If your child sat for a major exam this year, you might have heaved a sigh of relief upon their final paper… but you might also be waiting anxiously for the release of their exam results soon.
In theory, “appreciating their efforts” and “showing them unconditional support” makes sense, but we know it can be hard in practice. Here are some frequently asked questions we received during our How to talk to your child about their exam results workshops...
The short answer is: Yes. Every school is a good school, but how your child thrives in their school depends on what you make the experience out to be.
Now, hear us out, we’re not blind to reality! We know that school rankings exist… It can be hard to ignore “prestige” or “name brands”... Certain schools are known to produce high scores and prominent alumni… These things are true.
However, at the end of the day, your attitude and actions can influence your child’s secondary school experience (no matter what school they go to), as well as how they perceive themselves and develop self-confidence. Here are 3 tips that we hope will bring some clarity to choosing a secondary school!
When you take a few steps back and look at the big picture, you’ll probably realise that your ultimate goal for your child is not just to enter a specific secondary school.
At the end of the day, your best hopes for them are related to the type of person they’re going to become. You want your child to be a happy and successful member of society, who contributes meaningfully using their talents and strengths. You want them to be compassionate and caring, you want them to develop self-confidence and resilience.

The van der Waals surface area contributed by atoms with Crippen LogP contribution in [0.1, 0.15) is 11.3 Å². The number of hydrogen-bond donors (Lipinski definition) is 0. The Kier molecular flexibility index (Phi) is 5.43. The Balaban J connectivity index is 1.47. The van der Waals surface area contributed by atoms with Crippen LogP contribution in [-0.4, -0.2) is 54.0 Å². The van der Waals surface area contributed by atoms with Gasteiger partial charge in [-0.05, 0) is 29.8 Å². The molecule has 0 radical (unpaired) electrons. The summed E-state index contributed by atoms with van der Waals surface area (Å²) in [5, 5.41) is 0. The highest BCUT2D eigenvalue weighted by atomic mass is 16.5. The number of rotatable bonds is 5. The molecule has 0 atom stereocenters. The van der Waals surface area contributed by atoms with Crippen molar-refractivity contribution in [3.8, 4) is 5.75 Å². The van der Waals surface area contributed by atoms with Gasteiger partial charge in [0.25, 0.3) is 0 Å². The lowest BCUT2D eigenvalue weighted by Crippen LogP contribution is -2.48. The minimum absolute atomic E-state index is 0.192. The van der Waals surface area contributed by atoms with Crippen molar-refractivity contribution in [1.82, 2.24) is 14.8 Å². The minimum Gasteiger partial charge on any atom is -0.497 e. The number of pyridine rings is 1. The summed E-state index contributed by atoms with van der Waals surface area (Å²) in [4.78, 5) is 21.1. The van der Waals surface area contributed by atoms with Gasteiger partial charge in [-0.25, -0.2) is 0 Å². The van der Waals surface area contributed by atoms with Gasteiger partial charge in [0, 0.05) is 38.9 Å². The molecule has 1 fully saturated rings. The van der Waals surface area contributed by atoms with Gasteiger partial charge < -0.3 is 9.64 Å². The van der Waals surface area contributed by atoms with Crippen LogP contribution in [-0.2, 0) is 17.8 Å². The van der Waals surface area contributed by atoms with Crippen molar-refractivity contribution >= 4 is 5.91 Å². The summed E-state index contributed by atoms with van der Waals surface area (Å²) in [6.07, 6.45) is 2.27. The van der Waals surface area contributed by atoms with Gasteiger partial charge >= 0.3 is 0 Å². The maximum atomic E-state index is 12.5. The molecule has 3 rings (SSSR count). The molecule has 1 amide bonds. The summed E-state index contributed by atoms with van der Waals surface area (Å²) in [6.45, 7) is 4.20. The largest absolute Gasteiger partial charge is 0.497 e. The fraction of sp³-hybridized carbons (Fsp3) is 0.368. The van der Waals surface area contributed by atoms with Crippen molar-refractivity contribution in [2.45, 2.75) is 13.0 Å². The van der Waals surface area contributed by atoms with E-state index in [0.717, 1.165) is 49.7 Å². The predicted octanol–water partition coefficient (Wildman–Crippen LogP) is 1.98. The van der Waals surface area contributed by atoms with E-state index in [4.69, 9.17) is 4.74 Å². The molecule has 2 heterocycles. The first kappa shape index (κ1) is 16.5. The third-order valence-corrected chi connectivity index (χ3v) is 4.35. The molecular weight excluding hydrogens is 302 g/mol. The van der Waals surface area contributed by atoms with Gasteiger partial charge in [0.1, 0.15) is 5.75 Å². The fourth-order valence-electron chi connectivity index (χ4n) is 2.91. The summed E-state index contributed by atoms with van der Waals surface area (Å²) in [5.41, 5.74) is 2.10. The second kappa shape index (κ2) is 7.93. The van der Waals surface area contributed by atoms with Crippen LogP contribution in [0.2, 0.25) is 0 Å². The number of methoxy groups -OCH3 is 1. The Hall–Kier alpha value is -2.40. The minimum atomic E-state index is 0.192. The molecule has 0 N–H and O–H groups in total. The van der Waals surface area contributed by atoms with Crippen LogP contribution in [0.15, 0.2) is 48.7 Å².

Attending a school with a track record of excellent achievements and academic rigour may be one way to help your child develop those traits. A competitive environment can possibly provide the right amount of pressure for some teenagers. However, these are certainly not the only ways to build your child’s character!
Remember: your child is a complex, developing human being. They are more than just their grades. Can you choose a school to reflect that?
In considering the secondary school they attend, look out for these other opportunities of growth:
These can all shape your definition of a “good school”.
It’s time to get rid of the idea that there is one “Perfect” or “Absolutely The Best” school. Certain schools may be ranked well for certain things, but at the end of the day, those rankings should only be neutral information that you and your child use to weigh while making your decision.
You and your child can decide for yourselves what is important to you, and what constitutes the right school for you! Your 12-year-old child might not be able to give you a detailed list of secondary school requirements, but you can help them narrow down their list based on their interests, talents, and preferences!
Some questions you and your child can consider:
Even after all that deliberation and conversation, please remember that choosing a secondary school is not the end of the story.
Rather, it’s the beginning of a wonderful and exciting new chapter! No matter what school your child goes to, it’s only the start – not the end!
Avoid falling into the trap of thinking that this secondary school decision will “seal their fate” or “close certain doors forever”. You and your child continue to have the freedom and the power to make the best of any secondary school they go to.
All the best to all students receiving their exam results soon, and to all parents who are striving to respond mindfully instead of react instinctively to their children!